Here is the Pinterest board for our Paint Party Showcase so you can see our work and our inspiration.
Mandala + Layers
This is a close up of one of my first attempts. Be patient as you learn to create the mandala shape.
The only way to improve is to paint a lot of these. One of the things that helped me was to slow down and look at where I was placing my dots.
So, find a pic online and study it carefully and then try to copy it. That will build a foundation for your own style.
Words + Borders
Y’all know I love drawing letters and words!
This year, I have fallen in love with a black background with white and bright colors on it. So many of my rocks have this as the color scheme.
You can use a piece of chalk to draw your letter first and then go over it with an acrylic paint marker. These bring me so much joy as I create them and also when I see pics posted online when people find them!!!
This makes a cute present for your gardening friends! I painted the flower pot and then also created a special rock for each person in the family and gave it as a birthday gift.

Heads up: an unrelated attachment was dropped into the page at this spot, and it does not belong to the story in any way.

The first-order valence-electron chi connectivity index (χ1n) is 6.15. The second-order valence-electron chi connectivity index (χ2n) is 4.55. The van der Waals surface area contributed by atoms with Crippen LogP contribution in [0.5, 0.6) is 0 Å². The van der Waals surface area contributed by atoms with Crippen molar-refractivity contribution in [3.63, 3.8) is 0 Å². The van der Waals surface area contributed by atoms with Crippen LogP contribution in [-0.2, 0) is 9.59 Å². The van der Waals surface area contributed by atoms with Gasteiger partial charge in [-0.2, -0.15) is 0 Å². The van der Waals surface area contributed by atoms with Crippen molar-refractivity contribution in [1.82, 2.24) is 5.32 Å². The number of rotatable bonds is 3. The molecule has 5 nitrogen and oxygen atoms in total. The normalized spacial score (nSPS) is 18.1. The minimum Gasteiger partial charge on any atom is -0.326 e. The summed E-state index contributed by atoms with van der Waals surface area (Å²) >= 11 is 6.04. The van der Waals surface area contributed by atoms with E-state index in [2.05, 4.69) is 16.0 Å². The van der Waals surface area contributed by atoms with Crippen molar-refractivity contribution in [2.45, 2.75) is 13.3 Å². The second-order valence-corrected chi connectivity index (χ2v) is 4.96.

The painting around a large pot is a bit tricky, so practice on a smaller one before you jump up to a 14″ one 🙂
The base is the flat black sprayed on before adding the dots and clear coat.
Step 5: Share Them with Others
This step for me was the one that brought me the most joy during this time of physical distancing and immense change. I began dropping these off at places around my neighborhood and sharing pictures of what I was doing. A friend told me about a Facebook group where people in my town share pictures of what they create and people can also post a picture when they find a rock.
This is so powerful to be able to share kindness, compassion, and love in a tangible way into the world.
I love these painted rocks so much and thought everyone else would to. Well, I want to let you know that it is illegal to hide them in state or national parks. There are certain parts of our town that are also off-limits and if they find the rocks hidden there, they throw them away.
My sister ships hers to friends near and far as a way to share love and kindness during this time of staying home. She gets back the cutest pictures and stories of how people are using their rocks.
So think about how you can use your time and talents to create a bright sparkle in the world. If you create and post some only, tag me @superdoodlegirl so that I can see it.